24 Lies a Second: Strange Report

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Strange Report

Smaller studios and mid-budget mainstream films scatter and run for cover as the dominant force in popular cinema makes its presence felt once more: yes, Marvel return with Sam Raimi's Doctor Strange in the Multiverse of Madness, a somewhat baroque title which nevertheless is certainly appropriate for the film. That said, there are a number of factors which may combine to have some viewers expecting things which aren't quite there in the movie: given the striking level of ambition some other Marvel productions have shown, perhaps this is only to be expected.

Benedict Cumberbatch is back in leading-man mode as surgeon-turned-sorcerer Stephen Strange, who is generally acclaimed for his role in saving the universe a few movies back but still not entirely happy in his personal life (as is practically obligatory for a Marvel character). The doc is also afflicted by bad dreams, specifically one about a young woman being pursued by malevolent supernatural forces while being aided by a slightly different version of him.

Well, the girl from the dream crashes a wedding reception Strange is at, pursued by a big gribbly demon, and naturally he saves the day and rescues her (with a little help from Wong (Benedict Wong), whom these movies have done an impressive job of making into much more than just a sidekick). She turns out to be America Chavez (Xochitl Gomez), a unique individual in that there is only one iteration of her in the entirety of the multiverse of parallel worlds, and she has the gift of being able to travel between the different worlds almost at will. Naturally this makes her a person of interest, especially to a powerful and ruthless supernatural being who wants to kill America and steal her power.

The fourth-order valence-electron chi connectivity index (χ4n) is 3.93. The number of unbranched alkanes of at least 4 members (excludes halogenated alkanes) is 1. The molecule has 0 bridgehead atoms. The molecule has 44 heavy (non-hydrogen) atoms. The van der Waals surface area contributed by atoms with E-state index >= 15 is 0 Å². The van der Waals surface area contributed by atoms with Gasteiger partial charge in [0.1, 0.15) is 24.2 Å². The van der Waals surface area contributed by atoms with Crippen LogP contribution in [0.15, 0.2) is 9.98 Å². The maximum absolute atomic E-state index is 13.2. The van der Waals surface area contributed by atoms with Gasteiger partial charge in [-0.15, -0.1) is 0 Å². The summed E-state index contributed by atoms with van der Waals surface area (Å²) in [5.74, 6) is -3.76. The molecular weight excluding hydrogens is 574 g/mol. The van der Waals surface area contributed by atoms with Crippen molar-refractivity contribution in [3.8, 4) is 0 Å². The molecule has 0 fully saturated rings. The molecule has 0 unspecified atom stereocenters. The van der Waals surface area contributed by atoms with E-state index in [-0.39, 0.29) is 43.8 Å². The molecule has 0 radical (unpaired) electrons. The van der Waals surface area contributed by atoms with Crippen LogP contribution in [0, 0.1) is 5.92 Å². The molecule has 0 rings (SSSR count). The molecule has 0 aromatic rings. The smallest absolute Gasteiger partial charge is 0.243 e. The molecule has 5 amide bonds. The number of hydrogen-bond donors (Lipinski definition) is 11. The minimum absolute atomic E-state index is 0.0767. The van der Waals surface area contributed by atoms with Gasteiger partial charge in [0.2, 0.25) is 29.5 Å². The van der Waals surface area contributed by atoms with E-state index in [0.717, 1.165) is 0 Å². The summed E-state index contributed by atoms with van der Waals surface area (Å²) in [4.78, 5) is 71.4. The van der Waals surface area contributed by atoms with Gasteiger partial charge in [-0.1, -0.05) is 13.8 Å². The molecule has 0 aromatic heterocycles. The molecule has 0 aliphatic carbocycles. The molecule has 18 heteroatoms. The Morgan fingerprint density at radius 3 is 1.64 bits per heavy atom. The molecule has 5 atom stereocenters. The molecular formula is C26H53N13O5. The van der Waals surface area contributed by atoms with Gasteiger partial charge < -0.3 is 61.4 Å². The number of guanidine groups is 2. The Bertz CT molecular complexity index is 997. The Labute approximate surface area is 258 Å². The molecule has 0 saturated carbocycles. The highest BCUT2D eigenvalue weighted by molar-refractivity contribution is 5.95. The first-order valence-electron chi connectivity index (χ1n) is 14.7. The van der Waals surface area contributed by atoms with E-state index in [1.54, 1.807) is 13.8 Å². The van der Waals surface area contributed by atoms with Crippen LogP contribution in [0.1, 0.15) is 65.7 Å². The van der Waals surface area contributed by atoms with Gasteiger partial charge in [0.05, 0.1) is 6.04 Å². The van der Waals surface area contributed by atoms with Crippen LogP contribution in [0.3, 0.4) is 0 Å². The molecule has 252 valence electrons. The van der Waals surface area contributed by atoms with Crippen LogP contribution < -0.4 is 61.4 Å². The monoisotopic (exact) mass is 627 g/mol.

Well, Strange and his various allies (in addition to Wong, he goes to the Scarlet Witch (Elizabeth Olsen) for help) aren't going to stand for that sort of thing, but needless to say they find themselves hard-pressed and Strange and America have to flee through a series of other parallel worlds, some of them jarringly odd, others rather familiar. But can they find a way of saving America's life and defeating their adversary for good?

As noted here passim over the last decade or so, it's quite rare for Marvel to turn out a movie which is not a solidly constructed and imaginative piece of entertainment – crowd-pleasers are what they do, and anyone who usually enjoys a Marvel film is likely going to enjoy this one too. Expectations are probably higher than usual for this one, partly because it's directed by Sam Raimi (who has previously made some of the best Marvel superhero films ever), but also because it's following on the heels of Spider-Man: No Way Home, another film with Cumberbatch which was deeply involved in matters multiversal.

Well, there are elements of Multiverse of Madness which certainly seem to be informed by Raimi's CV as a director, but rather further back than his Spider-Man trilogy: there's much more of a horror movie vibe to this film than anything else Marvel have done on the big screen recently. Some moments in the film are unexpectedly grisly and macabre, although I wouldn't describe it as actually being any more scary than most mainstream films.